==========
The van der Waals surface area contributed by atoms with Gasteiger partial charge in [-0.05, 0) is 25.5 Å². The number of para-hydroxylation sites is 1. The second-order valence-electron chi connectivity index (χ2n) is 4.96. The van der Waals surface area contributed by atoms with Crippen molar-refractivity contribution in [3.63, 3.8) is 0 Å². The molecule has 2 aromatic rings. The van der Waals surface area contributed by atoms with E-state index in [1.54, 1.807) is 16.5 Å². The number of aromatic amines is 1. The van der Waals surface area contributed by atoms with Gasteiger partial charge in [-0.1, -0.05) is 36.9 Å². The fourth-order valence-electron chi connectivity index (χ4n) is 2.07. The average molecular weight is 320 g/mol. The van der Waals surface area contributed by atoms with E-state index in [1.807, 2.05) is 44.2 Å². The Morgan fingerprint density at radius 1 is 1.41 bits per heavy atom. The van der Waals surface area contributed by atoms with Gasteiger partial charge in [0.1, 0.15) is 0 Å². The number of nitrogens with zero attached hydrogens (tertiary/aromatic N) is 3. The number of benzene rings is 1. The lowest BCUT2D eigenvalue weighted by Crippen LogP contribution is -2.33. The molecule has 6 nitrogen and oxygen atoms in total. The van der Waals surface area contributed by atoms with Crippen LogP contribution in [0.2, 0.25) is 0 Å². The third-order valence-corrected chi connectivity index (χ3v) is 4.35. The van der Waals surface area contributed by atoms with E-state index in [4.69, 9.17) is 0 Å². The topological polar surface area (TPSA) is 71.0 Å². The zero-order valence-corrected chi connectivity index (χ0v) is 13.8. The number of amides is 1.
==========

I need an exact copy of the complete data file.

The van der Waals surface area contributed by atoms with Gasteiger partial charge in [-0.05, 0) is 25.5 Å². The number of para-hydroxylation sites is 1. The second-order valence-electron chi connectivity index (χ2n) is 4.96. The van der Waals surface area contributed by atoms with Crippen molar-refractivity contribution in [3.63, 3.8) is 0 Å². The molecule has 2 aromatic rings. The van der Waals surface area contributed by atoms with E-state index in [1.54, 1.807) is 16.5 Å². The number of aromatic amines is 1. The van der Waals surface area contributed by atoms with Gasteiger partial charge in [-0.1, -0.05) is 36.9 Å². The fourth-order valence-electron chi connectivity index (χ4n) is 2.07. The average molecular weight is 320 g/mol. The van der Waals surface area contributed by atoms with E-state index in [1.807, 2.05) is 44.2 Å². The Morgan fingerprint density at radius 1 is 1.41 bits per heavy atom. The van der Waals surface area contributed by atoms with Gasteiger partial charge in [0.1, 0.15) is 0 Å². The number of nitrogens with zero attached hydrogens (tertiary/aromatic N) is 3. The number of benzene rings is 1. The lowest BCUT2D eigenvalue weighted by Crippen LogP contribution is -2.33. The molecule has 6 nitrogen and oxygen atoms in total. The van der Waals surface area contributed by atoms with Crippen LogP contribution in [0.2, 0.25) is 0 Å². The third-order valence-corrected chi connectivity index (χ3v) is 4.35. The van der Waals surface area contributed by atoms with E-state index in [4.69, 9.17) is 0 Å². The topological polar surface area (TPSA) is 71.0 Å². The zero-order valence-corrected chi connectivity index (χ0v) is 13.8. The number of amides is 1.